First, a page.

The Tugboat opened on New Year’s Eve 1972 with a different set of owners — Carl Schuck, Carl Farnham, Bill Gardner and the late Tex McGill at the helm. Lamb began working at the Tugboat in 1973. Lamb and Scotty Forbes bought out the two Carls in 1975, and in 1977 Edwards, a Steamboat Ski School supervisor, bought out the remaining partners. Jack Doyle is the longtime manager of the Tugboat.

The other buildings on the north side of Ski Time Square were torn down in 2008 in anticipation of a major redevelopment project that stalled in the midst of the national recession.

Change is a constant, and the Tugboat will remain open, but the departure of Edwards and Lamb marks the end of an enduring chapter in the history of Ski Town USA.

What locals had to say

Among the tall tales and yarns told at Tuesday’s going away party for Hank Edwards and Larry Lamb:

■ Former ski patroller Jack Romick recalled how his son Jace, who would grow up to be a U.S. downhill champion, was a feared foosball player in the Tugboat at age 10. Jace recalled how the great Olympian Gordy Wren paid him 25 cents a bag to pick up trash from the ski area parking lot.

■ Irene Nelson recalled how when she came to enroll in the ski instructors clinic in 1970, Jack Romick picked her out of the bunch for a hands-on CPR demonstration. “He gave me mouth-to-mouth resuscitation!”

■ Liza Scudder remembered Kathleen Kane riding her cow pony into the Tugboat on the Fourth of July and ordering a drink.

■ Ben Gonzalez, who had hair down to the middle of his back in the old days, recalled riding a chopped 1968 California State Patrol Harley Davidson into the Tugboat for his first visit.

■ Ed Callahan remembered his St. Patrick’s Day tradition of skiing down Ski Time Square Drive on flaming skis.

■ Vicki Hanna said she once walked into the kitchen of the Tugboat with a $100 bill stuck to her forehead in a successful attempt to lure a cook into streaking through the dining room to honor a friend on her birthday. The tradition continues to this day. The date is a secret.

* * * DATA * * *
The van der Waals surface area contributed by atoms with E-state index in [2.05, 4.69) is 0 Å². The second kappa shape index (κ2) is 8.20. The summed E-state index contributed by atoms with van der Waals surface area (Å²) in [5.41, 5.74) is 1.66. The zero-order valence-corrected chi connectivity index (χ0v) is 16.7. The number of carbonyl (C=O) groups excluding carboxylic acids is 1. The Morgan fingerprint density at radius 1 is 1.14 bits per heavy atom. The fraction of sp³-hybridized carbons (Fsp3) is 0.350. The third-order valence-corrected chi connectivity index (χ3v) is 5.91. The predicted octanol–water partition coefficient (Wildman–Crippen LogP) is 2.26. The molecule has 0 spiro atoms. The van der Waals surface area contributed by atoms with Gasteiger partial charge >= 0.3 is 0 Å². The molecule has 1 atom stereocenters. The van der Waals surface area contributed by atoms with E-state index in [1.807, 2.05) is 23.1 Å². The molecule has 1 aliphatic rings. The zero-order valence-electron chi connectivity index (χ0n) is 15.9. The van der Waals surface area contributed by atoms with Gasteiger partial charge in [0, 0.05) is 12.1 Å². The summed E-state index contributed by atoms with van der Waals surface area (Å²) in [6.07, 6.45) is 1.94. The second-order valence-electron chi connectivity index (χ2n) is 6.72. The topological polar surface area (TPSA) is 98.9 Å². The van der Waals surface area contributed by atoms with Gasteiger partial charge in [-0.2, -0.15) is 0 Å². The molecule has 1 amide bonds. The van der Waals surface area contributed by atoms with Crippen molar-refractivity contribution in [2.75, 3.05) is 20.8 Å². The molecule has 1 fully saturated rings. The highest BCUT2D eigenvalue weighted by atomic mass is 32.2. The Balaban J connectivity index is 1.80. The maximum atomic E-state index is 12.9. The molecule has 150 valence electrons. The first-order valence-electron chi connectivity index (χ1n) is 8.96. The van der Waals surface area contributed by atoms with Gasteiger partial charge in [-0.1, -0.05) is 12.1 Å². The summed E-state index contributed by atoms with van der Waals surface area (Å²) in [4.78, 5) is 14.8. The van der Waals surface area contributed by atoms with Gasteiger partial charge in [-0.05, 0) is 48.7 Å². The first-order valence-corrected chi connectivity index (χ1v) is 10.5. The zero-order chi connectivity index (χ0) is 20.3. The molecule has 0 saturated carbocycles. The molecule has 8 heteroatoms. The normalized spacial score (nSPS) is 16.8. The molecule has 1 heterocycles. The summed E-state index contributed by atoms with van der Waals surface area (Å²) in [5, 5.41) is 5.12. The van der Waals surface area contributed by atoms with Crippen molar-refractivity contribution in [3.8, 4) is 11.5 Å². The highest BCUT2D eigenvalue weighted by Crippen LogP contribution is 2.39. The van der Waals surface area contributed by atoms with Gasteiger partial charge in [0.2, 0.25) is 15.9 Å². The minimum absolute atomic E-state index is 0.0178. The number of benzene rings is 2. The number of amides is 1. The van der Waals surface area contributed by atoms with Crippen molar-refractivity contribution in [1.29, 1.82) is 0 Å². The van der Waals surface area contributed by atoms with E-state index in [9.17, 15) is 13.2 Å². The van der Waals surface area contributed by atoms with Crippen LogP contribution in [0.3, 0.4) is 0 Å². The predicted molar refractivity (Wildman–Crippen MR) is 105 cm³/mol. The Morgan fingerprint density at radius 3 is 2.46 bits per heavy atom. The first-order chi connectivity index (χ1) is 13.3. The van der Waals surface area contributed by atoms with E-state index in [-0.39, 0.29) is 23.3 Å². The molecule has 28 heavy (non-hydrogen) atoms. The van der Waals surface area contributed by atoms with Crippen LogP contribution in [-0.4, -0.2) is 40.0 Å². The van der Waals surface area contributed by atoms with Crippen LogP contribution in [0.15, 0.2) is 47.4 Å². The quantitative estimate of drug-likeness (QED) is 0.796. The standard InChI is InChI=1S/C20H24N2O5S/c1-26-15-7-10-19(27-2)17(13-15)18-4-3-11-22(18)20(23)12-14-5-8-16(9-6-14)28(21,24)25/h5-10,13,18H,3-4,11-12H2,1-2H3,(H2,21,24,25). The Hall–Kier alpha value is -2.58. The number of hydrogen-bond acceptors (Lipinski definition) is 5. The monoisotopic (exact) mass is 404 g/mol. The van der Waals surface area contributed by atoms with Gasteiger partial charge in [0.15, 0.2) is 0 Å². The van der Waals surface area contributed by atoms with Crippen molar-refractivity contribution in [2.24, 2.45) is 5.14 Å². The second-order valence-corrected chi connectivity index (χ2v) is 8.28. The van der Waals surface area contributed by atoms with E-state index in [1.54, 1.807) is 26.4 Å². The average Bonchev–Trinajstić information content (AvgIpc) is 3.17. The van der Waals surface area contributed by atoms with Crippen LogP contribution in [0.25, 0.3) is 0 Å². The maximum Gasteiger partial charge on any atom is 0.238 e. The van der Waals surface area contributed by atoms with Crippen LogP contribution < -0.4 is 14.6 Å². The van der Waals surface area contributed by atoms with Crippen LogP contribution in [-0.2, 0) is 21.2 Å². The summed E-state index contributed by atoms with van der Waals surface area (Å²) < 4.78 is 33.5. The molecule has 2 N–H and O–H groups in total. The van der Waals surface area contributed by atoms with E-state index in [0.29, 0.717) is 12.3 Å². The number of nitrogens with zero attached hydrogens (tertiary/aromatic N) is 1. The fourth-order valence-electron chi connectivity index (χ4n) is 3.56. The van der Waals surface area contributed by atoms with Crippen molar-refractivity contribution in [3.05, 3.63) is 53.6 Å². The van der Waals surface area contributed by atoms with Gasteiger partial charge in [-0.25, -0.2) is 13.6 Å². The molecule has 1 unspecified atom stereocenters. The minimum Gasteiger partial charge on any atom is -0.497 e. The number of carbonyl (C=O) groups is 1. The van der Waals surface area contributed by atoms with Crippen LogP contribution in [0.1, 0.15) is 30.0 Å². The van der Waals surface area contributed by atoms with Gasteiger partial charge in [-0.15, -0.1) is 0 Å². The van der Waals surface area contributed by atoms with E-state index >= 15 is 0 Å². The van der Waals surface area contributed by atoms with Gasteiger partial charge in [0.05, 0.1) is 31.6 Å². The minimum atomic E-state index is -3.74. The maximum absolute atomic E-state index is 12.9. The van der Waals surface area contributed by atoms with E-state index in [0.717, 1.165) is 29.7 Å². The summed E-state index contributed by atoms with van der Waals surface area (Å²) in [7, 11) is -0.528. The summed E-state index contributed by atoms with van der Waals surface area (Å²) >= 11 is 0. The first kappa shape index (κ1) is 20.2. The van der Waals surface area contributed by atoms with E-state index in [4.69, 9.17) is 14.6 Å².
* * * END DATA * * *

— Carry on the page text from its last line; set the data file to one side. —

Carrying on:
■ LD Shoffner screened a super 8 movie (transferred to DVD) of the 1979 Tugboat River Race and wore the commemorative T-shirt from that year to prove he can still squeeze into it.

■ Former City Council President Kevin Bennett dated himself by walking up to the Tugger on Tuesday and proclaiming: “I was here on opening night!”

■ A well-known local nature photographer who used to work for the ski area and has a reputation to uphold, recalls the night that country western star Tanya Tucker stood on a table in the Tugboat wearing impossibly tight pants and shook her booty while photographing contestants in the Cowboy Downhill.

■ Gary Crawford met his wife, Kim, at the Tugboat in spite of a lame pickup line. It was fate: He was headed home from work when the stoplight at Fifth Street turned red and he decided to head to the mountain for a beer. She was on the way to party in Vail when something told her to persuade her girlfriends to turn right at Silverthorne.

■ John Vanderbloemen still remembers the wild Halloween party of 1980 when he donned a tweed jacket to impersonate third-party presidential candidate John Anderson. He mystified revelers by sitting at a table with campaign buttons and literature.

Hey, even attorneys have to let their hair down once in awhile.

— To reach Tom Ross, call 970-871-4205 or email tross@SteamboatToday.com